Jim, who lives in the Bay Area, would later tell me of Sept. 11th that he was glad to have been in NY when "the accident" occured. As a someone who is very attached to her hometown, I knew what he meant. To be far away and in an endless state of wondering what REALLY happened would have been infinetly worse. Five years later, both Jim and I have a child (with separate spouses!). I have fled the Department of Education. The Metropolitan Museum of Art bought the Ambigous Icon – after MOMA deemed it too un-politically correct. Jim makes art. I write. We go on.

Sunday, September 10, 2006

Our Man Michael Palmer!

Finally, there seems to be justice in the ever-wacky poetry world. Michael Palmer has just been awarded the Wallace Stevens Award by the Academy of American Poets. The prize has been in existence since 1994 and carries a purse of $100,000. This news makes me ecstatic for two reasons.

In short, Palmer is my favor living poet. In a review of his work for the Harvard Review I called him “one of America’s most important poets….startingly lyrical and visceral.” New Directions has since used this quote in blurbs for Palmer’s subsequent books. To describe his work as thus is quite exact and the thing that makes Palmer so magically talented. His work defies borders. It tells a story, but is not narrative. It is maniacally lyrical and beautiful, but relentlessly experimental. He is considered a forerunner of “so-called Language Poetry,” but he himself dismisses this title. His work is much different from Bernstein, Andrews, Rae Armantrout, and somehow similar too. The work laughs in the face of categories to which many poets desperately cling.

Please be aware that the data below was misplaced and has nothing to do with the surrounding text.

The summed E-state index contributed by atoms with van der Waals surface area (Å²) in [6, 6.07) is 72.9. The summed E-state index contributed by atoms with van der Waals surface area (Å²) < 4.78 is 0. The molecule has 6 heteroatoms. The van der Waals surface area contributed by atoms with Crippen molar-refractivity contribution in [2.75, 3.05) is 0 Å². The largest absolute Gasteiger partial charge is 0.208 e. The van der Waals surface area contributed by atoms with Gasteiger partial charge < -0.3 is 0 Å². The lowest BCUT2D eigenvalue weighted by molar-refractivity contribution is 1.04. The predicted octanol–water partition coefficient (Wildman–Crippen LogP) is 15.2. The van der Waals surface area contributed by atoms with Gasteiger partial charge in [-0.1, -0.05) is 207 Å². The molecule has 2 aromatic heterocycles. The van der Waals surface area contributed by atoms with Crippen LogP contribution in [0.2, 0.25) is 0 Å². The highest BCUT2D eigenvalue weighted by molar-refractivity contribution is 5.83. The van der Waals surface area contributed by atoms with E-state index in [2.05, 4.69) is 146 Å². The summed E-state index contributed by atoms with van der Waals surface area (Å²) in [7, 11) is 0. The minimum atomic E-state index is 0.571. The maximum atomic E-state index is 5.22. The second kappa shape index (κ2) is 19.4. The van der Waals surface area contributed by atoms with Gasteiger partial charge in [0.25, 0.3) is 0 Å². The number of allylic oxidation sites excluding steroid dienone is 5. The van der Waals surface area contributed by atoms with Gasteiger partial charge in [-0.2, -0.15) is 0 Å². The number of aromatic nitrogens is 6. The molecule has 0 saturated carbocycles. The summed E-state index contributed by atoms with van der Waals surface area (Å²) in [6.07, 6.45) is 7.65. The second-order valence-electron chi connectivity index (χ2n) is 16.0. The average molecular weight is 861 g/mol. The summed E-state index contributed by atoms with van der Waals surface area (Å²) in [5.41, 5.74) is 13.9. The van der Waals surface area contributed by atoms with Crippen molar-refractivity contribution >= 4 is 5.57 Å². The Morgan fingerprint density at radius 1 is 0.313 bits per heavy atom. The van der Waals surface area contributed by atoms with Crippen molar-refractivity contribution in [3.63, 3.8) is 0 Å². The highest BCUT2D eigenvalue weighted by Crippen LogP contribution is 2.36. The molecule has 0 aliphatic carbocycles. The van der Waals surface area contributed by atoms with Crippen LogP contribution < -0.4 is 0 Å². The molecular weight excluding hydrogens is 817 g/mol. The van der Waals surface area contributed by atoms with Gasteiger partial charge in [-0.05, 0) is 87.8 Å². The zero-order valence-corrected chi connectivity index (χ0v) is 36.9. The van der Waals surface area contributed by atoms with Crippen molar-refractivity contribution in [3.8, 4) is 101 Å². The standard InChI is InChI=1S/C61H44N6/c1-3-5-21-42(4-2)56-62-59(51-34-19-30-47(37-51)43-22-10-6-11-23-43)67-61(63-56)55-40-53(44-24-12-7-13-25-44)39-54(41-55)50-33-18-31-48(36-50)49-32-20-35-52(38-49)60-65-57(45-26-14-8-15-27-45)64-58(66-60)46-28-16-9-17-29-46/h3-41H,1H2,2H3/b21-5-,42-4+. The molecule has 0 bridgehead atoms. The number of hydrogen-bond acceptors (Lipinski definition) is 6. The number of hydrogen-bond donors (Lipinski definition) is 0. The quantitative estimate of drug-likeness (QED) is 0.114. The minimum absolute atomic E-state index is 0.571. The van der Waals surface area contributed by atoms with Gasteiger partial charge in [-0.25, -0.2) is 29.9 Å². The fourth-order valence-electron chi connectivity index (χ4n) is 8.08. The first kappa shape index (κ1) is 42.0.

The Academy of American Poets and the mainstream public have their opinion of what is and isn’t “good poetry” as much as young poets and editors. This is to the extent that the “mainstream” reads poetry – which everyone reading this will know is a joke! I had a disagreement some months ago with some poets as to whether Palmer is marginalized or underrated. All disagreed with me. However, what I meant was that Palmer in marginalized in terms of what Americans regard as major poets. One only has to look at the Award’s past recipients to see what I mean: Gerald Stern, Mark Strand, Richard Wilbur, James Tate, and so on. These are largely narrative accessible poets. The exceptions were Ashbery (you have to give him an award for something!) and Jackson Mac Low (another liberal leap for the Academy whose judges that year included Creeley, Perloff, and Yau). These are all fine poets. My point is that readers are not exactly going to see a Palmer poem on the bus next to Angelou and Bishop.

Perhaps this award will help expand all of our opinions of what can be great poetry can and should be. If not, oh well! Mr. Palmer, you’ve got the money and you surely deserve it! Enjoy!

Thursday, September 07, 2006


For my husband’s birthday we went to see Factotum, the film based on the novel by Charles Bukowski. I have very limited knowledge of Bukowski’s work. What I have read, I haven’t been much impressed with. The film made me want to give his work – at least this novel – more of a chance.